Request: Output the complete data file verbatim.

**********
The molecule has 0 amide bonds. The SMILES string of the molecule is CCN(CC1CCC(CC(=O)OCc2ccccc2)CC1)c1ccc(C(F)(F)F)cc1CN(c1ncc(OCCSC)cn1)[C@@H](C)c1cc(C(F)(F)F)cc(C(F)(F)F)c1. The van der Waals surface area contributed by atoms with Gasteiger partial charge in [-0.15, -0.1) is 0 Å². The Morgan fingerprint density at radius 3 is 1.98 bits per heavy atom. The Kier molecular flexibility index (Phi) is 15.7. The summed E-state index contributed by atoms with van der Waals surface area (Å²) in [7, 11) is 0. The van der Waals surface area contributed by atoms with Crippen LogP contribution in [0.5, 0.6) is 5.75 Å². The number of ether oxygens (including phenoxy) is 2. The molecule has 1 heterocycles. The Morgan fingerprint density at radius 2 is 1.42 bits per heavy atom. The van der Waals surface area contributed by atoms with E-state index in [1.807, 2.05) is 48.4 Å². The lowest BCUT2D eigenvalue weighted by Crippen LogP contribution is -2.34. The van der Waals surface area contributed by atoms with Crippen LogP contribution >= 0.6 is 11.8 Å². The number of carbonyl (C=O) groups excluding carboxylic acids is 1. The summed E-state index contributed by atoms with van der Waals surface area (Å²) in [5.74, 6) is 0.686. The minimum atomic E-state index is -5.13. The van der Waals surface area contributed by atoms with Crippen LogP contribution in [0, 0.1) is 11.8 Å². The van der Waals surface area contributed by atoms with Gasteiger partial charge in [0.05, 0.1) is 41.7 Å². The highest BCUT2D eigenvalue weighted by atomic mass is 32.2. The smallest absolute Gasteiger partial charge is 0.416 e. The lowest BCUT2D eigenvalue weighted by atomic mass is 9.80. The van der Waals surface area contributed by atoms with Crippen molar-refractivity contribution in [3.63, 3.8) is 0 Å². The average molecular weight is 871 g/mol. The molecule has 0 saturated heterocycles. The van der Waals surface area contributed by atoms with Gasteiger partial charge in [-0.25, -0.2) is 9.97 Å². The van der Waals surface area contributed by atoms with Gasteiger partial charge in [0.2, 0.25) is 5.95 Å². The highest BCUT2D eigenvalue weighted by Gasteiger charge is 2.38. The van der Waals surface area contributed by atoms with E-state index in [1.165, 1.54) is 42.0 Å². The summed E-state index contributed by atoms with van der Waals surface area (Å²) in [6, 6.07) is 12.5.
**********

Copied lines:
The molecule has 0 amide bonds. The SMILES string of the molecule is CCN(CC1CCC(CC(=O)OCc2ccccc2)CC1)c1ccc(C(F)(F)F)cc1CN(c1ncc(OCCSC)cn1)[C@@H](C)c1cc(C(F)(F)F)cc(C(F)(F)F)c1. The van der Waals surface area contributed by atoms with Gasteiger partial charge in [-0.15, -0.1) is 0 Å². The Morgan fingerprint density at radius 3 is 1.98 bits per heavy atom. The Kier molecular flexibility index (Phi) is 15.7. The summed E-state index contributed by atoms with van der Waals surface area (Å²) in [7, 11) is 0. The van der Waals surface area contributed by atoms with Crippen LogP contribution in [0.5, 0.6) is 5.75 Å². The number of ether oxygens (including phenoxy) is 2. The molecule has 1 heterocycles. The Morgan fingerprint density at radius 2 is 1.42 bits per heavy atom. The van der Waals surface area contributed by atoms with E-state index in [1.807, 2.05) is 48.4 Å². The lowest BCUT2D eigenvalue weighted by Crippen LogP contribution is -2.34. The van der Waals surface area contributed by atoms with Crippen LogP contribution >= 0.6 is 11.8 Å². The number of carbonyl (C=O) groups excluding carboxylic acids is 1. The summed E-state index contributed by atoms with van der Waals surface area (Å²) in [5.74, 6) is 0.686. The minimum atomic E-state index is -5.13. The van der Waals surface area contributed by atoms with Crippen LogP contribution in [0, 0.1) is 11.8 Å². The van der Waals surface area contributed by atoms with Gasteiger partial charge in [0.05, 0.1) is 41.7 Å². The highest BCUT2D eigenvalue weighted by atomic mass is 32.2. The smallest absolute Gasteiger partial charge is 0.416 e. The lowest BCUT2D eigenvalue weighted by atomic mass is 9.80. The van der Waals surface area contributed by atoms with Crippen molar-refractivity contribution in [3.63, 3.8) is 0 Å². The average molecular weight is 871 g/mol. The molecule has 0 saturated heterocycles. The van der Waals surface area contributed by atoms with Gasteiger partial charge in [-0.25, -0.2) is 9.97 Å². The van der Waals surface area contributed by atoms with Gasteiger partial charge in [0.2, 0.25) is 5.95 Å². The highest BCUT2D eigenvalue weighted by Gasteiger charge is 2.38. The van der Waals surface area contributed by atoms with E-state index in [1.165, 1.54) is 42.0 Å². The summed E-state index contributed by atoms with van der Waals surface area (Å²) in [6, 6.07) is 12.5.